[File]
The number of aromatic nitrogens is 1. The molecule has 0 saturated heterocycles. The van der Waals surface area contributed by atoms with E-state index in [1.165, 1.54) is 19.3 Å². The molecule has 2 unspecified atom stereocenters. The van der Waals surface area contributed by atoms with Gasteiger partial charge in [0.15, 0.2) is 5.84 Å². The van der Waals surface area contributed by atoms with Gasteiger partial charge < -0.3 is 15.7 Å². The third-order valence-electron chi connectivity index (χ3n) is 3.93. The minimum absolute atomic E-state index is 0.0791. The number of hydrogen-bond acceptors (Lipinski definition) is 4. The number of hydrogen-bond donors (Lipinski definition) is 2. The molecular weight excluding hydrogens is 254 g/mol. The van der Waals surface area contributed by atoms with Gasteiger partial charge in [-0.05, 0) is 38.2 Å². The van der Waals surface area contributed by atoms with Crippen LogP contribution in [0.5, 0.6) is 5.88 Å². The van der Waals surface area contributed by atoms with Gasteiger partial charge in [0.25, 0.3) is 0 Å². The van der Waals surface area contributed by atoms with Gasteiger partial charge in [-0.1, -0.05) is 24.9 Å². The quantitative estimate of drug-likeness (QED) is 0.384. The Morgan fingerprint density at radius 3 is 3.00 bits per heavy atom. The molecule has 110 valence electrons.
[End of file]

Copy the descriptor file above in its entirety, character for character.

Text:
The number of aromatic nitrogens is 1. The molecule has 0 saturated heterocycles. The van der Waals surface area contributed by atoms with E-state index in [1.165, 1.54) is 19.3 Å². The molecule has 2 unspecified atom stereocenters. The van der Waals surface area contributed by atoms with Gasteiger partial charge in [0.15, 0.2) is 5.84 Å². The van der Waals surface area contributed by atoms with Gasteiger partial charge < -0.3 is 15.7 Å². The third-order valence-electron chi connectivity index (χ3n) is 3.93. The minimum absolute atomic E-state index is 0.0791. The number of hydrogen-bond acceptors (Lipinski definition) is 4. The number of hydrogen-bond donors (Lipinski definition) is 2. The molecular weight excluding hydrogens is 254 g/mol. The van der Waals surface area contributed by atoms with Gasteiger partial charge in [-0.05, 0) is 38.2 Å². The van der Waals surface area contributed by atoms with Crippen LogP contribution in [0.5, 0.6) is 5.88 Å². The van der Waals surface area contributed by atoms with Gasteiger partial charge in [0.25, 0.3) is 0 Å². The van der Waals surface area contributed by atoms with Gasteiger partial charge in [-0.1, -0.05) is 24.9 Å². The quantitative estimate of drug-likeness (QED) is 0.384. The Morgan fingerprint density at radius 3 is 3.00 bits per heavy atom. The molecule has 110 valence electrons.